This event has been cancelled. We apologize for any inconvenience, and hope to reschedule Dr. Lodi’s seminar soon.

What is the long-term effect of direct antiviral agents for Hepatitis C?

The April seminar of the Center for Quantitative Methods and Data Science (QM&DS), in partnership with the Biostatistics, Epidemiology and Research Design (BERD) Center at Tufts CTSI and the Data-Intensive Studies Center (DISC) at Tufts University, is Wednesday, April 21, 2:00-3:00PM via Zoom. The topic of this month’s webinar is What is the Long-term Effect of Direct Antiviral Agents for Hepatitis C? A Causal Inference Approach Using ‘Big Data,’ presented by Sara Lodi, PhD.

The advent of direct-acting antiviral agents (DAAs) in 2011 revolutionized hepatitis C virus (HCV) treatment: based on clinical trials and real world data, approximately 95% of patients treated with DAA achieved a sustained virological response equivalent to cure. However, even after cure is achieved, the risk of hepatic and extra-hepatic disease remains. Our understanding of post-DAA clinical outcomes is based on clinical trials with relatively short follow-up and selected participants. However, the extent to which DAA impacts extra-hepatic morbidity in the long-term and in heterogenous populations is unknown. Electronic health records collected in routine clinical practice provide a unique opportunity to estimate the long-term benefits of DAA treatment and to assess the need for post-DAA clinical management.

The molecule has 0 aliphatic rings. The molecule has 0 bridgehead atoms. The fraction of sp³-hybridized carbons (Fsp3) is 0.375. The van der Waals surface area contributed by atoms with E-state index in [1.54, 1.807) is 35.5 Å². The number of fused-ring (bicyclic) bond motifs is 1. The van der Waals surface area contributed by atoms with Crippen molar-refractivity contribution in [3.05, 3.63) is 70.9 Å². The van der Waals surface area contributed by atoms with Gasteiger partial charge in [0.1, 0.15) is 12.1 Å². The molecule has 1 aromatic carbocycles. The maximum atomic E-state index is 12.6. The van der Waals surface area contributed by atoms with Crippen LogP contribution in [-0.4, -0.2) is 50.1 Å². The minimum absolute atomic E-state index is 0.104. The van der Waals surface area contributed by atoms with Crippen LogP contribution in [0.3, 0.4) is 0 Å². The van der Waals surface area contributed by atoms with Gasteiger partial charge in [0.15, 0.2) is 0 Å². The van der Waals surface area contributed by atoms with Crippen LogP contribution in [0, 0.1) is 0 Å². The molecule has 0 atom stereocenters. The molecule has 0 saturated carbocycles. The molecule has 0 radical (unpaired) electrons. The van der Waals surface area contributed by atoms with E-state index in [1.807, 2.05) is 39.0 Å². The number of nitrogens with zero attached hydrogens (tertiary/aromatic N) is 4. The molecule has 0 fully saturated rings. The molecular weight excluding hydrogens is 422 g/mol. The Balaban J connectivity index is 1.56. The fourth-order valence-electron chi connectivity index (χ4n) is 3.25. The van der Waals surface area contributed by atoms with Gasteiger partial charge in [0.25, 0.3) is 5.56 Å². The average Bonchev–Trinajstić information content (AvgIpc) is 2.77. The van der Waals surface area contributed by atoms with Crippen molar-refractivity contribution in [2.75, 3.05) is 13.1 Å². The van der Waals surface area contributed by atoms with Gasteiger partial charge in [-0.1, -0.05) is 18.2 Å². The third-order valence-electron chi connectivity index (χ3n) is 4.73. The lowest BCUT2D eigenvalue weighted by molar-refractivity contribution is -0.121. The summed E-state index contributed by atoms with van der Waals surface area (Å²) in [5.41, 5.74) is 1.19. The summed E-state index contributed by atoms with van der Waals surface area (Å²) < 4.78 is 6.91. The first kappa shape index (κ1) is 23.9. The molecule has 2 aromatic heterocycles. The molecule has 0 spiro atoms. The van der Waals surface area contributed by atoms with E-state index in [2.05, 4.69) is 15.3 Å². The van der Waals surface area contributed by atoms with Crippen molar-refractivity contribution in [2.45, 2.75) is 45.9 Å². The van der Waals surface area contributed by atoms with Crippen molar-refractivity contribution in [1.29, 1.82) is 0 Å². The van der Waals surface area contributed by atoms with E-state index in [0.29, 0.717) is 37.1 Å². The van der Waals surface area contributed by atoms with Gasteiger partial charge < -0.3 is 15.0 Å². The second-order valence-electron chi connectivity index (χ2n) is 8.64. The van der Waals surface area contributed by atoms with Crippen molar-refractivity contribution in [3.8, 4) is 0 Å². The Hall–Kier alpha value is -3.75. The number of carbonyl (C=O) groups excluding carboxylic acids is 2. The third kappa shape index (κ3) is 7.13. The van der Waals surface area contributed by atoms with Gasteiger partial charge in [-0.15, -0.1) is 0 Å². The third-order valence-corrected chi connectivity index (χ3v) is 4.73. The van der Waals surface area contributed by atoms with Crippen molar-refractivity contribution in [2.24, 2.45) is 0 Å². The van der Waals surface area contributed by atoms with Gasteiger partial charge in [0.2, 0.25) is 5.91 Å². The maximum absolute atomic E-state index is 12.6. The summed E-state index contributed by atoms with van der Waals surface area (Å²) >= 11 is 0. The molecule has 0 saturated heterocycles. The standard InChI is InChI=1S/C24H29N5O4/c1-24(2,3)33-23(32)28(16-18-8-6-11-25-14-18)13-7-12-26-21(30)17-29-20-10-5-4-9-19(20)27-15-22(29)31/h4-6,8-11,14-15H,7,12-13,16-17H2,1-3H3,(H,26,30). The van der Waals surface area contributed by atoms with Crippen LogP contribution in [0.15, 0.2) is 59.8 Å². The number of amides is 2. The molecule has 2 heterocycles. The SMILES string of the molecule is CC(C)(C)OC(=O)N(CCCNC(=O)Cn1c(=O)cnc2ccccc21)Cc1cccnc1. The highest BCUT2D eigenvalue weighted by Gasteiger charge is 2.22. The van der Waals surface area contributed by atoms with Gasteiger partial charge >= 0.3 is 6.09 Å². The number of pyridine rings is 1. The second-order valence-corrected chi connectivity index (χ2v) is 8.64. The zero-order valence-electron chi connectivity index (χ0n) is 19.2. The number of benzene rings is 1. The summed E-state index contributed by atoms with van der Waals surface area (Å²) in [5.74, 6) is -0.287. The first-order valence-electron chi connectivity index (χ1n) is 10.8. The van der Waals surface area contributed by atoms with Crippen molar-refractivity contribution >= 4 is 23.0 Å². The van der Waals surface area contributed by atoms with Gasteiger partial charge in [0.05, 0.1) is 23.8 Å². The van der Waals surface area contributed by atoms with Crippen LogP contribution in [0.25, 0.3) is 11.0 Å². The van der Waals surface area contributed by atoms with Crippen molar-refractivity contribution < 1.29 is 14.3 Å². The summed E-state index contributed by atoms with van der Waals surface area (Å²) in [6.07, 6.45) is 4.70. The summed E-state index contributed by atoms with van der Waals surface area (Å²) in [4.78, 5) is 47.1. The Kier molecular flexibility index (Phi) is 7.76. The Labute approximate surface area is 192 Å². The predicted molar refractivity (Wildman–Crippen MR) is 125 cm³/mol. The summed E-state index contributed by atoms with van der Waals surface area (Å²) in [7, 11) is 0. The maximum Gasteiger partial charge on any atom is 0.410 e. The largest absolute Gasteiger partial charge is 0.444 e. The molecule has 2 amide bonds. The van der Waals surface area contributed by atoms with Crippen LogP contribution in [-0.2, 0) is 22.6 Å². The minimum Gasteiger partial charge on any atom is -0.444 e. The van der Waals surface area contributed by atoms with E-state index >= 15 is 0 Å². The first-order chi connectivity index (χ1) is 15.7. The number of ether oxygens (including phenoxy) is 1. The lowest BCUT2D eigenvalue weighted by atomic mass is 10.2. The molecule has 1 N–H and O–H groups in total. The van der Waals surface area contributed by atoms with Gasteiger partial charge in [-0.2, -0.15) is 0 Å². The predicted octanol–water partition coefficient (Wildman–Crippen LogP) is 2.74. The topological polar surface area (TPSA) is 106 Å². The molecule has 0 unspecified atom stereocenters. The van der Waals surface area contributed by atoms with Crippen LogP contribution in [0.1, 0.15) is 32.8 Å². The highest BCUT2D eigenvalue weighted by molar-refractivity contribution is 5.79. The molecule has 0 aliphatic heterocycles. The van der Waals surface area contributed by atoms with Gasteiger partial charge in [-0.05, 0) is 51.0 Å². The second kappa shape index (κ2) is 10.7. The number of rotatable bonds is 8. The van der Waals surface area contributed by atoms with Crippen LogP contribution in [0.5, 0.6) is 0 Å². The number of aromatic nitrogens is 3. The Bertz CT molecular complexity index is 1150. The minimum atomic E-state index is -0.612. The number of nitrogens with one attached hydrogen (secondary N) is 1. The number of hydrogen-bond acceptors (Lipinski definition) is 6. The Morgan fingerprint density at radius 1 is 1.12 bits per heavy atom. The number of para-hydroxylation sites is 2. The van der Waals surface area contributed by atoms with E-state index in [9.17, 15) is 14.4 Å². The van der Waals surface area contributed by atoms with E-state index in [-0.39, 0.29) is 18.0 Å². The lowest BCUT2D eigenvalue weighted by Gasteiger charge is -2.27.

In this talk, Dr. Sara Lodi will discuss how to design an observational study to estimate the effect of DAA on kidney function using the target trial approach. She will also describe how to apply and interpret the results of the parametric g-formula, a causal inference method that provides consistent estimates in the presence of treatment-confounding feedback. Dr. Lodi will present preliminary results using electronic health records from Boston Medical Center and the HepCAUSAL collaboration.



Sara Lodi, PhD is an Assistant Professor in Biostatistics at Boston University School of Public Health. She obtained her PhD in Medical Statistics at the London School of Hygiene and Tropical Medicine in 2009. Her research focuses on clinical trials, clinical epidemiology and comparative effectiveness research using routinely collected heath data, particularly in the area of infectious disease and substance use. Methodologically, she focuses on statistical techniques for causal inference to estimate effects of interventions along the HIV continuum of care. She has published many articles on behalf of large international collaborations of HIV cohorts such as CASCADE, COHERE, URBAN ARCH and the HIV-CAUSAL Collaboration.


This event is cancelled.